How to plant bulbs in a pot
One of autumn’s most rewarding jobs is to plant a pot of spring bulbs. It’s quick and easy, and if you plant several different bulbs in layers, you’ll get even more flower power in a small space.
- Plant spring-flowering bulbs in autumn
- Choose several different types, in a range of cheery colours
- Place the pot in a sunny spot outdoors
Planting pots of
If you want them all to flower simultaneously, simply pick your preferred flowering time (early, mid or late spring), then browse the bulb catalogues and websites for your preferred colour combinations – either contrasting or complementary hues. Also look for different heights, to give a multi-tiered display.
For a longer-lasting display, on the other hand, choose bulbs that will flower in succession from early to late spring. Each new set of blooms and leaves will help to hide the fading foliage of the previous set. For this you need to arrange the layers with the largest, latest-flowering bulbs at the bottom and the smallest, earliest bulbs at the top:
- the first (lowest) layer of bulbs should be largest, with the latest flowering time, such as late tulips or late pheasant’s eye narcissi
- the second layer should be slightly smaller bulbs that flower a little earlier, such as early miniature daffodils or dainty mid-season daffodils
- the top layer (if you have room for three) should be the smallest bulbs with the earliest flowers, such as crocuses or snowdrops
- Large container with drainage holes
- Broken pieces of pot to cover the drainage hole (optional)
- Selection of spring-flowering bulbs, such as crocuses, daffodils and tulips
- Peat-free multi-purpose compost
If you have squirrels in your garden, place a chicken-wire cover over the container after planting to stop them digging up the bulbs. Remove the wire mesh in spring, as soon as the first shoots start to appear.
How to plant bulbs in a pot in five easy steps
Choose a large potMake sure it is at least 30cm (1ft) wide and deep, with drainage holes in the base. If there's just one large drainage hole, cover it with a few pieces of broken pot, to stop the compost washing out.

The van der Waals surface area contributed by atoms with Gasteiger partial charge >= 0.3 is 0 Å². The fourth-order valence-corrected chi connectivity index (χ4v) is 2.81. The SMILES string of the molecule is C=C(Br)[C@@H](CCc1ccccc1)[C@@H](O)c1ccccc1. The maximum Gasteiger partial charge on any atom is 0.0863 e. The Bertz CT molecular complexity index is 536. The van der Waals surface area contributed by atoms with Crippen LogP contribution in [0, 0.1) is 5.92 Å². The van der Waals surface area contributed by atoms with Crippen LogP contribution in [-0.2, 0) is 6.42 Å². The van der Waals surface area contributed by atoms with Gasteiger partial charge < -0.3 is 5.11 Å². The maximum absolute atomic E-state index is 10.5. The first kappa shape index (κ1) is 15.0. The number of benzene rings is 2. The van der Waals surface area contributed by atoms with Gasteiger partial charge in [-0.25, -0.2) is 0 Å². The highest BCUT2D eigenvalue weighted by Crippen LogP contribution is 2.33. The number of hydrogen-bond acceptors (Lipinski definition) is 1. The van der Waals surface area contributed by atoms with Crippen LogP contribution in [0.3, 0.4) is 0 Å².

Add compostPlace at least 10cm (4in) of compost in the bottom of the pot, then arrange your first layer of bulbs on top, pointed end upwards. You can space them quite closely, only a bulb’s width apart, to fit in as many as possible.
Cover the bulbsAdd more compost to cover the bulbs completely, then firm down gently. Then position your next layer of bulbs, in a similar way to the first, and cover with more compost.
If you still have plenty of room, add more bulbsYou can add a third layer of bulbs, then finish off with a final 5–10cm (2–4in) layer of compost (approximately three times the height of the bulbs in the top layer). Firm it gently, making sure the surface is at least 2cm (1in) below the rim.
Spread a thick layer of gravelIf you have gravel available spread some over the surface to deter weeds, then water well to settle the compost. Place the pot outdoors in a warm, sunny spot and the first shoots will start to appear in early spring.
Water the container regularly once the shoots begin to emerge in spring. But take care not to let the compost get waterlogged – most bulbs prefer good drainage.
Deadhead the faded flowers, so the plants don’t waste energy producing seeds.
Allow the leaves to die down naturally, so they can replenish the bulbs for flowering next year.
After flowering, move the container to a less prominent position until the following spring, or replant the bulbs into your borders – see our advice pages on planting bulbs and naturalising bulbs, and a step-by-step guide to planting bulbs in grass.
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